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Coalition of community groups and Ontario citizens says planning process for industrial-scale wind power projects needs to be revised, with municipal support mandatory for any contract

Citizens have good reason for objecting to wind power plants, but government's not listening [Photo: Prince Edward County]

Citizens have good reason for objecting to wind power plants, but government’s not listening [Photo: Prince Edward County]

May 4, 2016

Wind Concerns Ontario submitted a series of recommendations to the Independent Electricity System Operator (IESO) as part of the “engagement” process on the Large Renewable Procurement (LRP) process on May 3rd.

In a letter to IESO CEO Bruce Campbell, WCO president Jane Wilson wrote:

WCO has been involved supporting individuals and community groups dealing with wind turbines imposed on communities since before the Green Energy Act was enacted. We saw the government’s commitment in 2012 that it would only place wind turbines in communities willing to host them as a positive first step toward addressing the concerns of rural Ontario.  The results from the RFP I process, however, made a complete mockery of this policy. The Minister of Energy stated as recently as March 7 that it would be “virtually impossible” for a contract to be awarded without municipal support.  Yet, three of the five successful bids for wind turbine contracts in LRP I were awarded to municipalities that did not support the project.

The wind power contracting process shows no respect for Ontario citizens and communities, Wilson said.

The key issue is: neither the government nor participants in the procurement process have listened to valid community concerns or displayed any learning from problems created by the existing projects. Most people in rural Ontario seem to know more about the impact of wind turbines (economic, environmental, societal) than the people proposing projects, who continue to use outdated and limited information to support their proposals.  Far from streamlining the process, the Green Energy and Economy Act has created a confrontational environment.  Based on local activities such as municipal resolutions, public demonstrations and media stories, it is clear this situation is not going to change until provincial government agencies deal seriously with the problems that have been created by wind turbine projects to date.

WCO recommendations: let communities choose

The recommendations to change the RFQ and RFP process as well as the generic contract are driven by four objectives.

  • Activities within the process need to be consistent with the high levels of openness and transparency that the provincial government expects of agencies and municipalities.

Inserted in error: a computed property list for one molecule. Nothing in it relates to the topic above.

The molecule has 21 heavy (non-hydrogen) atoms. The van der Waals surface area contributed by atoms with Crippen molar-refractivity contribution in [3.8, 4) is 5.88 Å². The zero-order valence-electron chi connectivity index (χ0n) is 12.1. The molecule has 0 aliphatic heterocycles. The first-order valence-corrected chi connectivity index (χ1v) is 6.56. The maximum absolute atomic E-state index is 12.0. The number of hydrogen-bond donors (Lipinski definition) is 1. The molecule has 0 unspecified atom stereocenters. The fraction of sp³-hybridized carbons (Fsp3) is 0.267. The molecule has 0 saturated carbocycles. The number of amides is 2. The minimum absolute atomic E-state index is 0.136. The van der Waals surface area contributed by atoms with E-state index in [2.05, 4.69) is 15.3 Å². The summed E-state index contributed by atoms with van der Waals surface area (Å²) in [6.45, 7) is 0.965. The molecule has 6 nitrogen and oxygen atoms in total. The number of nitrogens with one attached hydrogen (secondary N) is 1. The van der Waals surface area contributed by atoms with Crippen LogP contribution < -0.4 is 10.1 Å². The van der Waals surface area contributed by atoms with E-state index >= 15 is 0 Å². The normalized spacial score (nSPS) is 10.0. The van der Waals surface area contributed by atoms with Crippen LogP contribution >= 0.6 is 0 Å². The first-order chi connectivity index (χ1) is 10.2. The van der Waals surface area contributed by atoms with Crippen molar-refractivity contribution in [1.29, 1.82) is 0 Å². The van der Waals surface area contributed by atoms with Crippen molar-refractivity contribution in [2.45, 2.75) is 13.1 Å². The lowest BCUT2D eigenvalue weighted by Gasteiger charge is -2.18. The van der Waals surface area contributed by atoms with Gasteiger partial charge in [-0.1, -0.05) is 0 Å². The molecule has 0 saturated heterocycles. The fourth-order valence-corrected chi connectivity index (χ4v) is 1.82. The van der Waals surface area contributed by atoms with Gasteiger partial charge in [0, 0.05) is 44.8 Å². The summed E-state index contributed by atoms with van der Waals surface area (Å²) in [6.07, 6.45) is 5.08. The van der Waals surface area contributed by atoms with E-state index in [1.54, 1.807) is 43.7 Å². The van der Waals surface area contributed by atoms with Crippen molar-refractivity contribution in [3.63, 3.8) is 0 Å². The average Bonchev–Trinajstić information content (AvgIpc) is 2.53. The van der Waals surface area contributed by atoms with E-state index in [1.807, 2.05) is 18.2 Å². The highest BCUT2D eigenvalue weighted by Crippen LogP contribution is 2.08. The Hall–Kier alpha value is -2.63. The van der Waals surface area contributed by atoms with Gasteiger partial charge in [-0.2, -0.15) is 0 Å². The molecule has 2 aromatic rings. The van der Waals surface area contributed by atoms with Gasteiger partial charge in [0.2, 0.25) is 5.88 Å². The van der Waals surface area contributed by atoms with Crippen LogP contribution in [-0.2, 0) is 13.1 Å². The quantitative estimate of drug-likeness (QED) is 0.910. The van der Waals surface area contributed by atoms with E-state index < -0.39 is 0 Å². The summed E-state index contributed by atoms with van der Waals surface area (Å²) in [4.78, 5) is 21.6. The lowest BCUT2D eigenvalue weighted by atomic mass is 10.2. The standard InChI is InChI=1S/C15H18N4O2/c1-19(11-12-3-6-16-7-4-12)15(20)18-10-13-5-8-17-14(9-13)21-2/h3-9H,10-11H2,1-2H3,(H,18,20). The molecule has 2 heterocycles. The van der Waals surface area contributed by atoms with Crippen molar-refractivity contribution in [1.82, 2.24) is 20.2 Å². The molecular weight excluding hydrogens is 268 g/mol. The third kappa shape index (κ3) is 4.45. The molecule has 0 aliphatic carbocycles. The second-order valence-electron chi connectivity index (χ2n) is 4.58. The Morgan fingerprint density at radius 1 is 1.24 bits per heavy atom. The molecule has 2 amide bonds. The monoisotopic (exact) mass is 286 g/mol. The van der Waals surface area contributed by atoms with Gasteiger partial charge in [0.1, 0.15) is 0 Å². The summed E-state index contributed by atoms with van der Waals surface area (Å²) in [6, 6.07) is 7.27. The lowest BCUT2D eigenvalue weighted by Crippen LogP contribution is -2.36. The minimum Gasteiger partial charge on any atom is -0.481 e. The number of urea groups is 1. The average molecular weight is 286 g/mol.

• Full disclosure of project information is needed to allow the community to provide meaningful feedback.
  • Mechanisms need to be included within the process to measure the responsiveness of proponents to input from the community.
  • The process needs to place value on and respect for community views on proposed projects.

Among the recommendations was the need for municipal support to be mandatory. “More than 90 municipalities have declared themselves ‘unwilling hosts’ to wind power projects,” says president Jane Wilson. “They have good reasons for that. But this government has no respect for Ontario citizens and their elected governments, who want to plan what is appropriate and sustainable for their own community.”

 

Highlights of WCO Recommendations:

Qualification of bidders

Failure to deliver past projects on time should result in disqualification of bidders

Inappropriate behaviours or actions such as clearing land that is habitat for endangered species while a project is still under appeal, should result in disqualification as a bidder

The qualifications of proponent team members should be evaluated: “experts” in noise and health impacts for example, should have appropriate training/education and proper professional credentials

 

Community engagement

“Engagement” should not be confused with “support”

Public meetings should be more accessible and greater in number, and take place before a municipality is called upon to determine whether it supports a wind power project bid

Communities need much more detail about projects than they were given under FIT or LRP I

Proponents should disclose and have available the full range of documentation on impacts of the proposal including impacts due to environmental noise (potential for adverse health effects), and effect on property value as well as other economic considerations (e.g., airport operations, tourism)

Municipal support must be a mandatory requirement in contract bids

Proponent engagement with Aboriginal communities should be subject to the same disclosure requirements as for other communities

Site considerations

IESO needs to do an independent technical review of proponent submissions

Municipal support

Full documentation should be provided to municipalities prior to bid submission, so that local governments can review the information and comment as to completeness and accuracy

Again, a resolution of support from a municipality must be a mandatory requirement for a bid in the RFP process

contact@windconcernsontario.ca

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